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March 16, 2017 12:00 AM

I am so utterly sick to death of human beings and their selfish, greedy, murderous ways that — when the latest incarnation of everyone’s favorite big ape finally shows up in Kong: Skull Island, swatting Vietnam-era whirlybirds out of the sky and otherwise tearing the invading army to shreds — I was rooting tooth-and-nail for Kong to finish the job and put a merciful stop to the next 90 minutes of misanthropic torment.

I am so utterly sick to death of human beings and their selfish, greedy, murderous ways that — when the latest incarnation of everyone’s favorite big ape finally shows up in Kong: Skull Island, swatting Vietnam-era whirlybirds out of the sky and otherwise tearing the invading army to shreds — I was rooting tooth-and-nail for Kong to finish the job and put a merciful stop to the next 90 minutes of misanthropic torment.

March 9, 2017 12:00 AM

If you’ve seen either of the previous Wolverine movies, you may harbor some entirely understandable skepticism about why the grumpy mutant needs a third solo outing. 2009’s X-Men Origins: Wolverine is mostly infamous for being the movie that sewed Deadpool’s mouth shut. 2013’s The Wolverine was better, but still a far cry from great.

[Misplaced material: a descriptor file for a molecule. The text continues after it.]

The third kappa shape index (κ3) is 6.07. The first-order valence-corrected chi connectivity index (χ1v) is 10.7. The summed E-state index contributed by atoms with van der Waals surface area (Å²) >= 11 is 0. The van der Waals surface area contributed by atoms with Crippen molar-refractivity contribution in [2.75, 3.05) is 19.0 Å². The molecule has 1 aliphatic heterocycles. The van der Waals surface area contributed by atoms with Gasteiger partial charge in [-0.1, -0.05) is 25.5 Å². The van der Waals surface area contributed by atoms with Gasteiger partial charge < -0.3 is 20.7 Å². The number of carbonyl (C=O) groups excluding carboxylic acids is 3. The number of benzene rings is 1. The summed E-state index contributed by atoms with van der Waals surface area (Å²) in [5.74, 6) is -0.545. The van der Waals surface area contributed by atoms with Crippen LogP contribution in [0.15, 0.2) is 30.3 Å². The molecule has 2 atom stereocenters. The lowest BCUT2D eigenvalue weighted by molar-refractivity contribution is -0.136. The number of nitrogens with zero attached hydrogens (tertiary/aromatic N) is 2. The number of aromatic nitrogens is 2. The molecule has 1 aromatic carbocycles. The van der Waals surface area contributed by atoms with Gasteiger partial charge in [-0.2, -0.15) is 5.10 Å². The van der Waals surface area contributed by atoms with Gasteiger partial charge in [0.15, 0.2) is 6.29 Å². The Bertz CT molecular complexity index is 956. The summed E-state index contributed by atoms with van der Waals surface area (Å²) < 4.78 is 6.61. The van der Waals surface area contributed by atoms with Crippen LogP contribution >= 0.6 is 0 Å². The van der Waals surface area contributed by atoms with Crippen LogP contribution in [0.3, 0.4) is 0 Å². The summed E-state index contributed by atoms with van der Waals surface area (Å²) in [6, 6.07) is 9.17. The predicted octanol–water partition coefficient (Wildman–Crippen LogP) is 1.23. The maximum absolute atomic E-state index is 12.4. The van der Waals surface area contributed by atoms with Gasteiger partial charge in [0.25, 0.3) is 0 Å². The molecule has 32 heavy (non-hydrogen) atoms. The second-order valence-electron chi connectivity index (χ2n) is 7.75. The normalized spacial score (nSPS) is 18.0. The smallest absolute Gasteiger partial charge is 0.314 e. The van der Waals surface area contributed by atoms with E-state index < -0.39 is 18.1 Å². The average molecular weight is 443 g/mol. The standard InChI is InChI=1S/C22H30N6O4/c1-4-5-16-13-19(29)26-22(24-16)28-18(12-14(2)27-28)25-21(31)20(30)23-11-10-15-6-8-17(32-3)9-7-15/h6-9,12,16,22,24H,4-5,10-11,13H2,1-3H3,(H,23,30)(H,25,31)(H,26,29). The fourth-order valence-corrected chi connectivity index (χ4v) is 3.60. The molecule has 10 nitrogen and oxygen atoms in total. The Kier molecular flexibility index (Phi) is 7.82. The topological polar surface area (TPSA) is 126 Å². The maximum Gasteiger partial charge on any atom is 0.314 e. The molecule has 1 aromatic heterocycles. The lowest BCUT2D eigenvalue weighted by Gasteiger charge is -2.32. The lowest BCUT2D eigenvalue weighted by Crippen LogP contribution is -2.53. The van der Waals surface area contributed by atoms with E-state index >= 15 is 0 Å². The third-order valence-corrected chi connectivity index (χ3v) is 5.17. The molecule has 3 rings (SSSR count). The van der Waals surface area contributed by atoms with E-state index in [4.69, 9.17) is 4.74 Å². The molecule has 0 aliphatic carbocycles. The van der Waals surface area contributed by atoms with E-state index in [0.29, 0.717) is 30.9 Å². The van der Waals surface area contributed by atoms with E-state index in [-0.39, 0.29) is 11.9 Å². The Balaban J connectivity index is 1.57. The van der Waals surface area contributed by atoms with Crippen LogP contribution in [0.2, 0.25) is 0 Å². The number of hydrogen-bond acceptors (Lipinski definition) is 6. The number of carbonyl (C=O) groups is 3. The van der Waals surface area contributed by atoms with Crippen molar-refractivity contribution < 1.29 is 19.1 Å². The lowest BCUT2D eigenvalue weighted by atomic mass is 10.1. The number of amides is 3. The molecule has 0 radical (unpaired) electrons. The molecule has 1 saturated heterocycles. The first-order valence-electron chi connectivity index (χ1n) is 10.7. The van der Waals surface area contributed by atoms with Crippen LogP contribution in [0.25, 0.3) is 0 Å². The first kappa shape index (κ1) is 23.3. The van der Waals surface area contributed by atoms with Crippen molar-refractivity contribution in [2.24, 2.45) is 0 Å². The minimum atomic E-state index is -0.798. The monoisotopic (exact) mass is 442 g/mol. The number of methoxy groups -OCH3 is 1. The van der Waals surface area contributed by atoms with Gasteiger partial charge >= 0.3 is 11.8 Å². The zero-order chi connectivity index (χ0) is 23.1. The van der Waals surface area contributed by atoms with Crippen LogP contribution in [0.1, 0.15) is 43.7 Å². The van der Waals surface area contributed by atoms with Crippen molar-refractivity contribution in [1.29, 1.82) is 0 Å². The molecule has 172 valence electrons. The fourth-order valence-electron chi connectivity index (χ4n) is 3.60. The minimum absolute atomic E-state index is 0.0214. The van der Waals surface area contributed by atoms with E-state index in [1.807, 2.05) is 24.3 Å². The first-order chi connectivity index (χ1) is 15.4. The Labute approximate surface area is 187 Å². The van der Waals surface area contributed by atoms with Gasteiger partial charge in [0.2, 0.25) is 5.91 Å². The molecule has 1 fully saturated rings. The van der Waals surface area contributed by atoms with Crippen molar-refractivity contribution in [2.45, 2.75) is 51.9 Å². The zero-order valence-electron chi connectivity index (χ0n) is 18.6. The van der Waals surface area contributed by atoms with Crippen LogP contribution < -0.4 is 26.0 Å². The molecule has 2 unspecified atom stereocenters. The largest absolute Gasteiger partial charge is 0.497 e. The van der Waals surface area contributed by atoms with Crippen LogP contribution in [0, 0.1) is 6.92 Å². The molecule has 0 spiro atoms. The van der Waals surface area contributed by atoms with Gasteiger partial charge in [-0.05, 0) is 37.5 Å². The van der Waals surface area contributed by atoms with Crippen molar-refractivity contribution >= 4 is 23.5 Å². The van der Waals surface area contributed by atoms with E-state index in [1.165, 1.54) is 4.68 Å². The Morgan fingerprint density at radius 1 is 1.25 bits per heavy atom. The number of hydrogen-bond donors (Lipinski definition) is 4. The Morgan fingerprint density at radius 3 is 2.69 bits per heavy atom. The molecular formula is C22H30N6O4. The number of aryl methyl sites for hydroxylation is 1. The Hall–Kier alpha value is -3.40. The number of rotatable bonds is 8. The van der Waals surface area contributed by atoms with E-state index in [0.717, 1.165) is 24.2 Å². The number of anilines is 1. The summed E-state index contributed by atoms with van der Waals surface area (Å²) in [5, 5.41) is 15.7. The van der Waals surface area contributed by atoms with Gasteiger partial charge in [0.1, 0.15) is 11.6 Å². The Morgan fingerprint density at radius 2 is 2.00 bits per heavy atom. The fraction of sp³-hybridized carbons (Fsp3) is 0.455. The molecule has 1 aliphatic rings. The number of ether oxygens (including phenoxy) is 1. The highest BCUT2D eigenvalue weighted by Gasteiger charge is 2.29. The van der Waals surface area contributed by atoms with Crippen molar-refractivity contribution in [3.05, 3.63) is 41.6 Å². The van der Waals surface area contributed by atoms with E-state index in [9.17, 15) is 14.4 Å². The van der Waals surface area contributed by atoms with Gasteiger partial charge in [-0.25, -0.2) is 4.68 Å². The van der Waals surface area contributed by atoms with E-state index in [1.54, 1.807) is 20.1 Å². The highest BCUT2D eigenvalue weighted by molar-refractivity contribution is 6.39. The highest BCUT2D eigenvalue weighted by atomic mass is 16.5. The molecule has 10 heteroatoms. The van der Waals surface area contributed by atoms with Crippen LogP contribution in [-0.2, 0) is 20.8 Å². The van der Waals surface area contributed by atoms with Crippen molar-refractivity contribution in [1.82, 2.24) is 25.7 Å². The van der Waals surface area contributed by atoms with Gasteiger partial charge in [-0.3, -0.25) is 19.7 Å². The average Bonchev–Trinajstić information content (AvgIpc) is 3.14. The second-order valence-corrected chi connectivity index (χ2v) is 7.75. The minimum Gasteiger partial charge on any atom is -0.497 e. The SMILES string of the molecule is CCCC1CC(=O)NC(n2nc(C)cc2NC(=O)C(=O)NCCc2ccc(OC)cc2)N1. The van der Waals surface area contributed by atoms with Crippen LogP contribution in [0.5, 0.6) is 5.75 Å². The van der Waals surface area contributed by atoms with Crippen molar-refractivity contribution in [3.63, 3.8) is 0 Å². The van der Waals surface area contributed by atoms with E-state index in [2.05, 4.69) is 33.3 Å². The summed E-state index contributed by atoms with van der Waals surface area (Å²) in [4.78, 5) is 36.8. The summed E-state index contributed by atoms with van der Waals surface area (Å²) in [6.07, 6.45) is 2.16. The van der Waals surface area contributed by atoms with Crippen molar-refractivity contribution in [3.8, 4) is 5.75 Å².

If you’ve seen either of the previous Wolverine movies, you may harbor some entirely understandable skepticism about why the grumpy mutant needs a third solo outing. 2009’s X-Men Origins: Wolverine is mostly infamous for being the movie that sewed Deadpool’s mouth shut. 2013’s The Wolverine was better, but still a far cry from great. 

March 9, 2017 12:00 AM

As is now somewhat of a tradition, this year’s annual HUMP! homemade porn festival — conceived and carried out by “Seattle’s only newspaper” The Stranger — descends on our fair city this weekend.

Full disclosure: I’ve never been. Up until this screener, I’d never seen what this festival had to offer and, admittedly, I had my own preconceived notions. 

As is now somewhat of a tradition, this year’s annual HUMP! homemade porn festival — conceived and carried out by “Seattle’s only newspaper” The Stranger — descends on our fair city this weekend.